Sewing patterns can be a mind field for most beginner sewers. So, I created this sewing pattern review video for you, to help you get started. Let’s start by differentiating between pattern types. The largest companies selling paper envelope sewing patterns are Burda, McCall’s, Simplicity, New Look and Vogue.
Some of them now also include PDF versions which are downloadable like the ones I draft and sell. Sadly Burda restricts the amount of times a pattern can be downloaded and gives you no rights to your own copy. Whilst I completely understand that this is done to prevent illegal sharing of the patterns, it’s still think it’s a little mean spirited.
I have used all of the big paper envelope sewing pattern companies and would like to give you a few pointers, based on my personal experience. In my sewing pattern review, I compare the sizing charts of what you can find in the shops today and the measurement charts used by these sewing pattern companies. Basically, they are based on the 50s charts and since we all like to feel smaller than we are, over the years the difference between those charts and todays sizes has grown massively. Basically, they are about two sizes smaller than your average department store clothes. As you measure yourself before you sew, its not a big deal, but I have seen many students just cutting what they think is their size, refusing to cut that bigger size to fit!
As a schoolteacher for D&T I taught Textiles to students aged 11-18. For their final pieces they would use these patterns to create their beautiful final coursework products. Some patterns worked better than others and the best, by far, were the Vogue patterns.
The fit was very good and there were many stylish options for students to choose from. Vogue sewing patterns are the most expensive sewing patterns, but you can hunt them down at a much lower price, if you buy them on Etsy or even Ebay. Watch out for sales here.
Worthy of note is that McCall’s, Butterick and Kwiksew are all under the same umbrella. Do they all use the same basic pattern blocks to create their designs? I don’t know, but it is curious that these are the ones I would single out as the better fitting sewing patterns. That would makes sense, right?
New Look sells reasonably cheap patterns and if its not a fitted jacket or dress you are making; these patterns are fine. If you want something special, New Look isn’t your best choice of sewing pattern company.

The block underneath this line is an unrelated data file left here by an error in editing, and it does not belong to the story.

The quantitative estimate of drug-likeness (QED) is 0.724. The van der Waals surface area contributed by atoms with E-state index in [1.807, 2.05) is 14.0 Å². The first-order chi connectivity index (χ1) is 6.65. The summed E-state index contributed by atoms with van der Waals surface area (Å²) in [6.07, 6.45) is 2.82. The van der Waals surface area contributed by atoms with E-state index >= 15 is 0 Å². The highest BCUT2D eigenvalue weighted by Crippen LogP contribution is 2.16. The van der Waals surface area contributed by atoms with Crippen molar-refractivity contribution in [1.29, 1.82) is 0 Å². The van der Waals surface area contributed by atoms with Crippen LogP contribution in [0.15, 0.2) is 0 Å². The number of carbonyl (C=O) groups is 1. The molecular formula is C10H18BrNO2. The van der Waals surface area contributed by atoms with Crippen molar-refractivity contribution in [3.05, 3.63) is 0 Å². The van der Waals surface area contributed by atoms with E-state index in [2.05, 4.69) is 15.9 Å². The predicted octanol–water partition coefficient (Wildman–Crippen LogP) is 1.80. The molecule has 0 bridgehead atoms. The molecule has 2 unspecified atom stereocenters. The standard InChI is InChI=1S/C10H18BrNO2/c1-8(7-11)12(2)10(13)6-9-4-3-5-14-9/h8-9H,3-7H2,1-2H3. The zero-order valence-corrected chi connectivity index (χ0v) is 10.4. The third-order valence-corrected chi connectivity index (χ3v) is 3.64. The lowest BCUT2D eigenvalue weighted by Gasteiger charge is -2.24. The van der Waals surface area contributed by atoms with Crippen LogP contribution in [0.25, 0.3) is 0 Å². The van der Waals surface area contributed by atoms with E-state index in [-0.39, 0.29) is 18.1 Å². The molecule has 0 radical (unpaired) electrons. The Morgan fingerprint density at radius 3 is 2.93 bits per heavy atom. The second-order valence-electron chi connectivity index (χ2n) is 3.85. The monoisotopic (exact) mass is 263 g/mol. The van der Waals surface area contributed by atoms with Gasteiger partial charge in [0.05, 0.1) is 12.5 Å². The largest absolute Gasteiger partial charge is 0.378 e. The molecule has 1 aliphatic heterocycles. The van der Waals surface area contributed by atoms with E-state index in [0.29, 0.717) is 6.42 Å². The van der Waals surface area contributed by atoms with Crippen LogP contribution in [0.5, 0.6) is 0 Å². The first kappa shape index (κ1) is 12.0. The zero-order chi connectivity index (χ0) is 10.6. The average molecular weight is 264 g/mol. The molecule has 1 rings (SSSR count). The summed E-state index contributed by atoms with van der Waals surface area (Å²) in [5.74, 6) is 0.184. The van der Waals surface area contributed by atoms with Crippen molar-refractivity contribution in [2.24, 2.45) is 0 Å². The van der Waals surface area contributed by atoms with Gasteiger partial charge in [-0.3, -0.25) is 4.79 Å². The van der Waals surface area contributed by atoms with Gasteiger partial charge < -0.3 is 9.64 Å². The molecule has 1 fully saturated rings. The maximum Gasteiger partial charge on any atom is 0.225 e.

As you all know, I sell pdf sewing patterns, which are downloadable, easy access, provide one document per size and have instructions both in video form and eBook. For beginners that is great news, as your hand is literally held throughout the process.
I couldn’t resist to show you a few more examples of the fantastic exam pieces, my students sewed up at Wolverley High School. They were absolutely awesome and we had a professional photoshoot too! These girls actually drafted their own patterns, which was even more amazing.
But, you have to get the pattern you need and like, wherever you may find it. My go to for an everyday patterns is Burda, as the fit is fairly reliable. Burda is best known for their sewing pattern magazine, which they release every month. Founded by Anne Burda, the Burda empire was build for everyone on a budget and with a sewing machine. It was a way to wear fabulous clothes without the price tag. Burda has come a long way and the monthly Magazine is now called Burda Style. It is still a gem for everyone on a budget.
Special edition magazines have the multi-size pattern sheets in them, which are the same as in other envelope patterns. When you are using the Burda Style magazine you get a different sheet. The patterns are all arranged on top of each other, which can make your eyes go ‘holy Molly’! But once you zoom in on the pattern you are making its not that bad.
Just like Burda, Ottobre, a company based in Finnland, has been producing sewing pattern magazines for 20 years! They have concentrated on children’s sewing patterns, but they also have a selection for ladies, which is worth looking at.
They produce a spring/summer and autumn/winter magazine. Recently they also started having some of their patterns and magazines in pdf form, so you can download your pattern and at the same time get the lovely glossy magazine, through the post.
Like Burda, they do not include the seam allowance. Is that good or bad? Depends which way you look at it. I like it for producing very accurate work and I dislike it for a quick sew, because it just takes longer! Now, because the magazine patterns can be scary, I decided to sew some of the patterns in the Celebration magazine from 2010 with you. It has cracking timeless pieces of cuteness and you can comment on which is your favorite. The products with the most comments we will start on. My magazine is on order and if you want to get yours you can do so here.
I can’t wait to start. Watch the sewing pattern review below, and don’t miss a thing by signing up now to the sewing course: Sewing with Pattern Magazines. This course will grow every week.
See you there!
Sewing with commercial Patterns: Introduction
In this video I am just talking about a few things that you may want to know about those patterns. I also introduce you to the pattern magazine I will be sewing from for the next month, right till the end of January. Basically we are having an Ottobre sew-a-long using their Celebration edition magazine. Meanwhile I will be working on the new Frocks & Frolics spring collection. Something else to get excited about but not yet
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